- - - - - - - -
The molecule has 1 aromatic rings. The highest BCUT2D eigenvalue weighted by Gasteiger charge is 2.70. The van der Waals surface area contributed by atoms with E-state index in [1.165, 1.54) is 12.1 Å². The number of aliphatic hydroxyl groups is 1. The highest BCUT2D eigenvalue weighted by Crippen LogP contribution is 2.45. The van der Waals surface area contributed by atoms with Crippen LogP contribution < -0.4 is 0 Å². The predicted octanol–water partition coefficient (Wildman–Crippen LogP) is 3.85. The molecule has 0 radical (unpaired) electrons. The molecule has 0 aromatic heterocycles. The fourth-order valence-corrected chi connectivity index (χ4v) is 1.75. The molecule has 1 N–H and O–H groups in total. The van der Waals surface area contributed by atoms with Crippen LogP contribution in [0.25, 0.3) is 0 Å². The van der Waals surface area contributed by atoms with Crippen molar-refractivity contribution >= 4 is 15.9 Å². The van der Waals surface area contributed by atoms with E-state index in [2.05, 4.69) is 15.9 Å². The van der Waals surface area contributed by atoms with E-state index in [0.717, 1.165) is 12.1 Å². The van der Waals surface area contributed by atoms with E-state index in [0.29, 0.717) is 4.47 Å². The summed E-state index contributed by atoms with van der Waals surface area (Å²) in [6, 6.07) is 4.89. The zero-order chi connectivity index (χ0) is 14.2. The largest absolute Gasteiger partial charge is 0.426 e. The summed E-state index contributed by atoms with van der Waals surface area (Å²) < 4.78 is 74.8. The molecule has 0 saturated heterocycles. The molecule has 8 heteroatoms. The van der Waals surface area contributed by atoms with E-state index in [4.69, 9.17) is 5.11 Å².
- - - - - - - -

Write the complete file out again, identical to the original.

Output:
The molecule has 1 aromatic rings. The highest BCUT2D eigenvalue weighted by Gasteiger charge is 2.70. The van der Waals surface area contributed by atoms with E-state index in [1.165, 1.54) is 12.1 Å². The number of aliphatic hydroxyl groups is 1. The highest BCUT2D eigenvalue weighted by Crippen LogP contribution is 2.45. The van der Waals surface area contributed by atoms with Crippen LogP contribution < -0.4 is 0 Å². The predicted octanol–water partition coefficient (Wildman–Crippen LogP) is 3.85. The molecule has 0 radical (unpaired) electrons. The molecule has 0 aromatic heterocycles. The fourth-order valence-corrected chi connectivity index (χ4v) is 1.75. The molecule has 1 N–H and O–H groups in total. The van der Waals surface area contributed by atoms with Crippen LogP contribution in [0.25, 0.3) is 0 Å². The van der Waals surface area contributed by atoms with Crippen molar-refractivity contribution >= 4 is 15.9 Å². The van der Waals surface area contributed by atoms with E-state index in [2.05, 4.69) is 15.9 Å². The van der Waals surface area contributed by atoms with E-state index in [0.717, 1.165) is 12.1 Å². The van der Waals surface area contributed by atoms with E-state index in [0.29, 0.717) is 4.47 Å². The summed E-state index contributed by atoms with van der Waals surface area (Å²) in [6, 6.07) is 4.89. The zero-order chi connectivity index (χ0) is 14.2. The largest absolute Gasteiger partial charge is 0.426 e. The summed E-state index contributed by atoms with van der Waals surface area (Å²) < 4.78 is 74.8. The molecule has 0 saturated heterocycles. The molecule has 8 heteroatoms. The van der Waals surface area contributed by atoms with E-state index in [4.69, 9.17) is 5.11 Å².